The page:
A Day at Albrighton

The difference between a climber and a rambler, meeting a rose for the first time, reuniting with old friends, and the secret to growing roses in pots…

The rose that smells of apple tart

Imagine the finest, most delicate French apple tart. With the thinnest, crispiest base, and apples sliced translucent and thin, just caramelised on top, and with a hint of apricot glaze. Can you smell it?

Tickled Pink

I don’t think of myself as a particularly girly girl, and throughout my life I have almost avoided pink. Yet when I look around my rose garden, I see pink everywhere. And yes, I am tickled pink.

Layers of Loveliness

I generally plant roses and herbaceous perennials in groups of three. This gives each variety a presence in the border: their flowers are in sufficient number to make an impact. I like the way they form clear hummocks, like hills, through the border. Their outlines remind me of a child’s drawing of overlapping hills.

Mouth-watering

This peony is mouth-watering. There is a lightness to intersectional peonies. Where herbaceous peonies are taffeta and tulle, intersectional peonies are a swishy silk skirt on bare legs.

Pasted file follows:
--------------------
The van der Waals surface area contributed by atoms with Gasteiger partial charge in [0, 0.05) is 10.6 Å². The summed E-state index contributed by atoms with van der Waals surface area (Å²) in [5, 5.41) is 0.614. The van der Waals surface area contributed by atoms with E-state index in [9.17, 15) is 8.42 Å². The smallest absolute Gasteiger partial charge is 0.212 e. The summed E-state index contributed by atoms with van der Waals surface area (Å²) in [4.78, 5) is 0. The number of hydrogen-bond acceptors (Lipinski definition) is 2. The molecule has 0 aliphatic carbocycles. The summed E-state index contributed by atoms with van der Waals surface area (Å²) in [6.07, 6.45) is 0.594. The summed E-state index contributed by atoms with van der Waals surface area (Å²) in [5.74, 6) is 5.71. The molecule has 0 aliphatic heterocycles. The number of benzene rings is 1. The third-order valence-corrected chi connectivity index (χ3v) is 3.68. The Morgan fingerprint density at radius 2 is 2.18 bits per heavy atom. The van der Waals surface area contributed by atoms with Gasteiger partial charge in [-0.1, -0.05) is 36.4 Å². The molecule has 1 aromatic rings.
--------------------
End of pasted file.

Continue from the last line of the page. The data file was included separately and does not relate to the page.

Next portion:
Comparing the growth habit of different roses

A reader asked if I could show photos of the growth habit of the David Austin English roses ‘Lady Emma Hamilton’ and ‘Roald Dahl’.  I thought I would go the whole hog and write a post about the growth habit of all my roses. I do favour David Austin English roses because: they have the…

A Rainbow of Roses

I wondered what it would be like to pick one each of all of my roses to compare their colour, size, texture and scent.  I got a but carried away. OMG, it was fun! All roses are David Austin English roses, unless otherwise stated (in brackets). The Plum-Purple Ones It is interesting to see the…